“What’s going on?”
“How are you doing?”
“How is your training going?”
“Are you back at work?”
It’s been 6 weeks since surgery.
I get questions every day from well-meaning people who care.
Which is nice – but I no longer quite know how to answer.
One of the biggest things that surgery has taught me is who actually gives a shit. I have learned who cares in a startling and abrupt way.
I have also learned in a startling and abrupt way who and what I actually care about too.
There are some things that I just can’t be bothered with.
And that’s okay.
That this is not a judgement – there are some people and things that we gravitate toward at certain times in our lives.
And at some point, they become less important.
Because as people, we change. Our interests and priorities change.
That is part of being on this planet for eighty years. We are not the same people today that we were last week.
And that there is no reason to judge ourselves or anything else for changing.
A friend of mine left her church when she went to college. For ten years, she wanted nothing to do with an institution that she felt had no relevance to her life.
Now she has children of her own, and she wants a sense of community from a faith-based organization.
So she has joined a church.
Was leaving wrong?
I don’t think so.
Was joining a church wrong?
I don’t think so either.
Both choices are reflective of the needs of a person in different stages.
We see this in many ways, in our lives every day.
Friends come and go.
We change jobs or departments.
We move cities or neighborhoods.
One year we save $10000 for a trip to Europe; the next year we save for a down payment on a house.
This isn’t wrong. I don’t believe that our past choices are necessarily better or worse than our future choices.
I believe that they are a product of the fact that we are continually growing and learning and changing. Of values changing.
And we are fortunate to be able to do this.
Change is so fundamentally a part of our lives that we commonly start a conversation by asking “what’s new?”
So when people ask how I’m doing, I struggle to answer.
Because I have reached a stage of rehab where the changes are small and slow and incremental. And – to some extent – I feel like I might be judged because there really is no big change. Nothing day to day anyway.
It’s easy to blog about my rehab the first time that I walk alone. When I get an infection or cure it. When I first sleep through the night.
But it’s difficult to sit down and write, “Today I sat and crocheted and let my body heal. And tomorrow I will do the same thing.” “Today I made soup for lunch. Then I went for a 20 minute walk.” Because it’s boring and really no one cares anyway.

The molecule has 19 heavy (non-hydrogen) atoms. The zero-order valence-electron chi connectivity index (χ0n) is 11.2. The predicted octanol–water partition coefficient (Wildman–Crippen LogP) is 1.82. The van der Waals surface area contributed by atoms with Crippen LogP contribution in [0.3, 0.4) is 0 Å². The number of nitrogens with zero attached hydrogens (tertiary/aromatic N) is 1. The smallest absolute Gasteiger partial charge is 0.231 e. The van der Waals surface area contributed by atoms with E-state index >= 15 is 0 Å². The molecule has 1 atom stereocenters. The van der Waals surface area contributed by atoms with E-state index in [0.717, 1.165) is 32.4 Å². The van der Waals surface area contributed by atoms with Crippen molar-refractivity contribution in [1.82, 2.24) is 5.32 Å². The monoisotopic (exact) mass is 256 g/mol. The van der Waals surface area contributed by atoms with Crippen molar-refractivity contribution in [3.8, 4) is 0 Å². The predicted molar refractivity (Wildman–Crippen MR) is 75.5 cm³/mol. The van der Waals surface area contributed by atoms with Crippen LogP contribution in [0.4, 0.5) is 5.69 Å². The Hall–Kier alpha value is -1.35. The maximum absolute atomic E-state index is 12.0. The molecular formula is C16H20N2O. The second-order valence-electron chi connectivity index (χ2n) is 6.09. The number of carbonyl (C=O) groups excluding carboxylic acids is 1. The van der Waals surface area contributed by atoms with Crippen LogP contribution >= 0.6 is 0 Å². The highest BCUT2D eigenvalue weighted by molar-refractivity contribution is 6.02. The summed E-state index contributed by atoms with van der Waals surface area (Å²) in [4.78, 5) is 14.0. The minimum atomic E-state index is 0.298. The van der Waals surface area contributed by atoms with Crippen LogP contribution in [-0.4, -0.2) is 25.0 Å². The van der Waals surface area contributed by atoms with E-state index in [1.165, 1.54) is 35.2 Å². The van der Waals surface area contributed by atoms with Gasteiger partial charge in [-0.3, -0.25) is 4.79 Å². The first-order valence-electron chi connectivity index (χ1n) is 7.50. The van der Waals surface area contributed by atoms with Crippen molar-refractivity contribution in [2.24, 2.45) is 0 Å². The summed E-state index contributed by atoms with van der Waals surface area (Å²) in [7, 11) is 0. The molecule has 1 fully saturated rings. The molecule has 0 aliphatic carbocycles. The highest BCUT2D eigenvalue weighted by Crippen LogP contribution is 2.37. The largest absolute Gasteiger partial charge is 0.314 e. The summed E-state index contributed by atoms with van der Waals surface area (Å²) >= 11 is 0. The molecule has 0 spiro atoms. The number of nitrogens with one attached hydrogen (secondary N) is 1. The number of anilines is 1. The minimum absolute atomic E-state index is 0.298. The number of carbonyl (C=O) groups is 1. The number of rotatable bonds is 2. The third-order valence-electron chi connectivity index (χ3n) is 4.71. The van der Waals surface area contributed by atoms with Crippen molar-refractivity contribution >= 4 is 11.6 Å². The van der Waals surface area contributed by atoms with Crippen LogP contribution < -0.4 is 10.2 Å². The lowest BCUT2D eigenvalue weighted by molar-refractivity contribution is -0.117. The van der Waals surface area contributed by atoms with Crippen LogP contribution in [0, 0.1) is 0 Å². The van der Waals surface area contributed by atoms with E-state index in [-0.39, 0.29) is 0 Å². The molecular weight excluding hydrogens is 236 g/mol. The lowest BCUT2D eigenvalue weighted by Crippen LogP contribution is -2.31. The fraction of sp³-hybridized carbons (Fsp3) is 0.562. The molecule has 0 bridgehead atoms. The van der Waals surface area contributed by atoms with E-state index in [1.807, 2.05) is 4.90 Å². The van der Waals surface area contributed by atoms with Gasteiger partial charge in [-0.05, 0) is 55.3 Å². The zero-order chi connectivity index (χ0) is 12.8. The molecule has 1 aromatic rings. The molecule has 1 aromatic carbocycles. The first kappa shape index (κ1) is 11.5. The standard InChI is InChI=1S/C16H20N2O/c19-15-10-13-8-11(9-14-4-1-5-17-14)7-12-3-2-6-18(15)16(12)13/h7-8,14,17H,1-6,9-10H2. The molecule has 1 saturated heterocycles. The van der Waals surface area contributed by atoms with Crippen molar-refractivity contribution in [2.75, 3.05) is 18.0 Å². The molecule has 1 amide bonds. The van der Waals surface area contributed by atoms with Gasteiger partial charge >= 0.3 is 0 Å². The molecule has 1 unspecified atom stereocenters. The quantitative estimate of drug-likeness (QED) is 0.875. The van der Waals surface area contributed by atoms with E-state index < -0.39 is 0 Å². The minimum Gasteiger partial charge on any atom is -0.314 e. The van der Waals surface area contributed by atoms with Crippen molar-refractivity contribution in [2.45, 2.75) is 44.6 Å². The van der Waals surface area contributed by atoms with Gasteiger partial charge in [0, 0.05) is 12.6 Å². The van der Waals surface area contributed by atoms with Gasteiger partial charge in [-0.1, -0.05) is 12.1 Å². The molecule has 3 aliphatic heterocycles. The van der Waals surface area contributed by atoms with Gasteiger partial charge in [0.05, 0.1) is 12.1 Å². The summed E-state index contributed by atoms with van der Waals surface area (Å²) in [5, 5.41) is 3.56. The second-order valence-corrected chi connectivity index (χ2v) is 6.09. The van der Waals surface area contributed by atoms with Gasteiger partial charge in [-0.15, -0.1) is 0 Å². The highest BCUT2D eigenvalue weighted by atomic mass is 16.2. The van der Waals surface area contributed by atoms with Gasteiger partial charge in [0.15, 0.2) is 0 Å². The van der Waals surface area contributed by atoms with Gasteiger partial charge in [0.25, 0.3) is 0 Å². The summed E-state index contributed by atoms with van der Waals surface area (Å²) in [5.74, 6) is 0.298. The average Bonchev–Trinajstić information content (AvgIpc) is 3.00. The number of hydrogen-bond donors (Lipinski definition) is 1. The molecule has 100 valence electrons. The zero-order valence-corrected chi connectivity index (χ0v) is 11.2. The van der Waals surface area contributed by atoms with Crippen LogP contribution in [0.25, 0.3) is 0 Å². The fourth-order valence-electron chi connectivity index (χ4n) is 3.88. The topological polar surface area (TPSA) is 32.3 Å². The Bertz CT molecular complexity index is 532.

Top that with the well-meaning comments of those who think that it’s helpful to tell me that I should be back to work or training sooner than my doctor recommends.
Here’s a Rabbit Trail: Why do we applaud those who go against medical advice?
Why do we somehow think that we as lay people know better than the doctors about how long recovery actually takes?
A triathlon friend broke his leg a few months ago.
His doctor advised him to stay off it for 6 weeks, then start physio. No running for another 2 weeks.
He started cycling 4 weeks post-injury and running as soon as the cast was off.
People applauded him for being “brave” and “stubborn.”
But he’s never really healed properly. And it will take him longer to get back to where he was pre-injury. He can’t race this season.
So why do we are humans push ourselves and each other to unhealthy places?
So here is me – mostly following medical advice. Except when I don’t, and I do laundry, and then I pay for it for 3 days.
Sometimes I get stupid questions like “Why so long before u can get back at it?” from people across the country with zero medical training (seriously – if you are ever tempted to send a message like that, just don’t).
A day in the life of Karmen doing what her doctors tell her to do looks like this:
I get up, I drink coffee and eat breakfast with Jim.
The nurses generally come by around 9:30. Things are looking well, and as of Friday my wound gap was roughly 3” x ¼”. No sign of infection.
I am off all prescription medications.
I putz around on the computer for an hour or so, then I take a nap until lunch.
I make lunch, then rest and crochet for a bit.
I read, and then often go for a short walk late in the afternoon.
By 5pm, I am wiped. I have to rest again.
Jim makes dinner, and we retire and watch TV while crocheting / knitting until bedtime.
That’s kinda my life.
The internal healing will take longer than the external healing.
And I’m at the point where I WANT to get up and do stuff, but every time I overdo it, I find myself in bed for 2 days.
And it’s super frustrating because I can feel the pressure of the world (and inside my own head) saying “You’re being lazy. You should be better by now!?”
And I think it’s hard on the people around me who see me at my best – when I’m out walking or at a doctors appointment. But what they don’t see is the 8 hours a day that I spend sitting so that I can go for that 20 minute walk. And I get tired of explaining that.
Our bodies are the most amazing machines; they can heal themselves. But they need rest. And I, for one, am not great at doing that.
So I get up, carry the laundry, and find myself moving backwards instead of forwards.
So then I have to sit and rest.
I crochet baby hats for the NICU.
I snuggle my puppies. This whine from Snoopy is exactly what I feel when I see my teammates running or swimming.
I want to join them, but I know I’m not ready.
So I wait. And rest. Probably another 6 weeks or so.
Anyone have a time machine?
What would happen if we just stopped judging?
What if we just accepted things for how they are?
What if we thought the best of people instead of the worst?
What if we gave ourselves and the people around us permission to rest?
I need to do that too.
And now – time for a nap.